Summer Basketball Camp - SUNNY FLORIDA

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Summer Basketball Camps In Florida!

New South Florida Session
For boys and girls entering Grades 3-9. (Ages 8-14).
Located at the Deerfield Beach Sports Mall, the world's largest "Play it All" indoor sporting facility with 75,000 square feet of indoor sports action. It is in Northern Broward County, and very close to Boca Raton and Palm Beach County.

June 16-20.

Click here for more information on the Sports Mall and it's features.

To Register:

Commuter option only ($225) Lunch is an additional $25 ($5 a day), or may be brought from home. To reserve a spot, please mail in a $100 non-refundable deposit with completed application form to:

FUN-damental Basketball Camp Inc.
PO Box 970446
Boca Raton, FL 33497-0446



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Sports camps are becoming extremely popular. With the presence of the Internet, it is now easy to research camps from all over the nation with the click of a mouse. Choosing the right sports camp(s) for your children can be a difficult decision. However, the right sports camp will not only develop a camper's ability to play a particular sport, but also give him or her chance to develop friendships, gain confidence and have a truly enjoyable experience.

There are many variables parents should consider when choosing a sports camp. I will focus on three essential areas, regardless of the sport: staffing, the daily program and the facility.

A camp is only as good as its staff. This is true whether it is a sports camp, or any other type of camp. Consider these factors: does the staff have veteran coaches, particularly as commissioners for each individual league? I like to hire some college students as coaches and many as referees. Younger coaches tend to relate to the campers well and have a ton of energy. The key is to find a camp with a balance of younger coaches with experienced coaches to work with them. Many coaches start as campers, then become coaches in training (CITs) and finally full coaches, so they learn to see all aspects of the program.

Camper/staff ratio is an essential element to bear in mind. Most county health departments require a 10 to 1 camper/staff ratio. A quality sports camp will have a better ratio. For example, no basketball camp should have more than ten players on a team. Right there, you have the 10-1 ratio. However, you need to consider who is officiating at the games. If the camp hires separate officials or referees, the ratio improves. If a camp has its coaches referring games, who is watching that coach's regular team? They could be your children. Our camp has a 5-1 ratio, as we hire separate refs. Then the coaches can do a great job teaching and monitoring their campers at all times. Although area boards of health may allow coaches to referee, it is not the ideal situation.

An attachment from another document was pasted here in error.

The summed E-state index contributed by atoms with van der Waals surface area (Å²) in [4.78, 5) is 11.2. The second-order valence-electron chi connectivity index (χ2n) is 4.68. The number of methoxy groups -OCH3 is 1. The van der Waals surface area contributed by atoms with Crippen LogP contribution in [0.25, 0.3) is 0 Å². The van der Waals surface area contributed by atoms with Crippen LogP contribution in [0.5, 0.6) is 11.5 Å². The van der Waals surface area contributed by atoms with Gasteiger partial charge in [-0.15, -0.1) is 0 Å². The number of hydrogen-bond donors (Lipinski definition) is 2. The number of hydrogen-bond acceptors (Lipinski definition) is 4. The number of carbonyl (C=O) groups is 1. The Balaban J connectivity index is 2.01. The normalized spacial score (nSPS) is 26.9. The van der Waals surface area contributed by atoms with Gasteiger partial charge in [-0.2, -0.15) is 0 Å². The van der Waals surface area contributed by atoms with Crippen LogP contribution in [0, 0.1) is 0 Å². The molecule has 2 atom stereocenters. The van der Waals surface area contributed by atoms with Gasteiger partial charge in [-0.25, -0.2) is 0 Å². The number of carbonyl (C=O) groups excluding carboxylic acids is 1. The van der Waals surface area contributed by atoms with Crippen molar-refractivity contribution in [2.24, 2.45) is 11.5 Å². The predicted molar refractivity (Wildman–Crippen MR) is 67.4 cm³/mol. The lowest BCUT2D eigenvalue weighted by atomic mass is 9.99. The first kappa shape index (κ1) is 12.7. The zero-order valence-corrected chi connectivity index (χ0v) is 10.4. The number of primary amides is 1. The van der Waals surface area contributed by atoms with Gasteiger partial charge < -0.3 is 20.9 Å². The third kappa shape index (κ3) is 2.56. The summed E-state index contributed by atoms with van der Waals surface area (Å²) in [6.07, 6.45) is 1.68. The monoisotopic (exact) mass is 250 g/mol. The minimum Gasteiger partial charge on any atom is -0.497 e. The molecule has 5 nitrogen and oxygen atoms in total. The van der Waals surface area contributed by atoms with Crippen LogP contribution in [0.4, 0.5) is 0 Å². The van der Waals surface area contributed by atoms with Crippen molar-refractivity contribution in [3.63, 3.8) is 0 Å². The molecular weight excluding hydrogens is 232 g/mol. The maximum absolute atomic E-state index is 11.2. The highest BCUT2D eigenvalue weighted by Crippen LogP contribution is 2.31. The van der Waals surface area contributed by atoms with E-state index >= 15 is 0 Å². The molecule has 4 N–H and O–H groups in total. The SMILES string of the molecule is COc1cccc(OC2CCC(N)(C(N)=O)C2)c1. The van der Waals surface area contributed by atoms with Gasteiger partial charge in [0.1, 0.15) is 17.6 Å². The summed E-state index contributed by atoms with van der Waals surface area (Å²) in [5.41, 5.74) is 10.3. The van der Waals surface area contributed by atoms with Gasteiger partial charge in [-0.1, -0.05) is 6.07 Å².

Next, look at the daily program. Are the campers just playing games all day or are there numerous drills to improve their game performance? If it is a team sport, are there both drills for individual and team development? Are there some kinds of breaks in the day, such as listening to a speaker or social time to make friends? Although you don't want too much down time at a sports camp, a couple of breaks a day are necessary. Whether it is to digest food or to get re-hydrated, a little down time goes a long way towards maintaining camper energy and enthusiasm. However, these breaks should also be worthwhile experiences. Are campers sitting around twiddling their thumbs for thirty minutes, or are they doing something productive? Do the campers get any choices? When our campers are not playing a game, they may go to the super station for individual help on skill development, watch a basketball movie, or watch a friend's game. Sometimes coaches take some of this time for team practices and discussion.

Camps should have tight supervision, not only during the active sports participation, but also during meal and evening activities. There should be rules explained to campers at the beginning of the session.

Is there a time during the day when campers can receive individual help from coaches? Each night, we have activities planned, but also have coaches designated for individual help. We had four Division I basketball players on staff last summer. This was a great way for the campers who were not on their teams to get help from them individually, instead of just in skill stations.

A final consideration in choosing a sports camp is to check the facility that hosts the camp. Is this an indoor or outdoor camp? If it's an outdoor camp with limited inside facilities, do they have a comprehensive plan for times that it rains? If so, how severely does this plan alter the original plan? Are there enough courts/fields at this facility to accommodate all campers and provide them with adequate playing time? If the camp you are considering is not far, drive out there and look at what it has to offer. Or, take a good look at their web site. Most camps with web sites will have pictures of the facilities. You will then be able to make a judgment on the benefits and drawbacks of each location.

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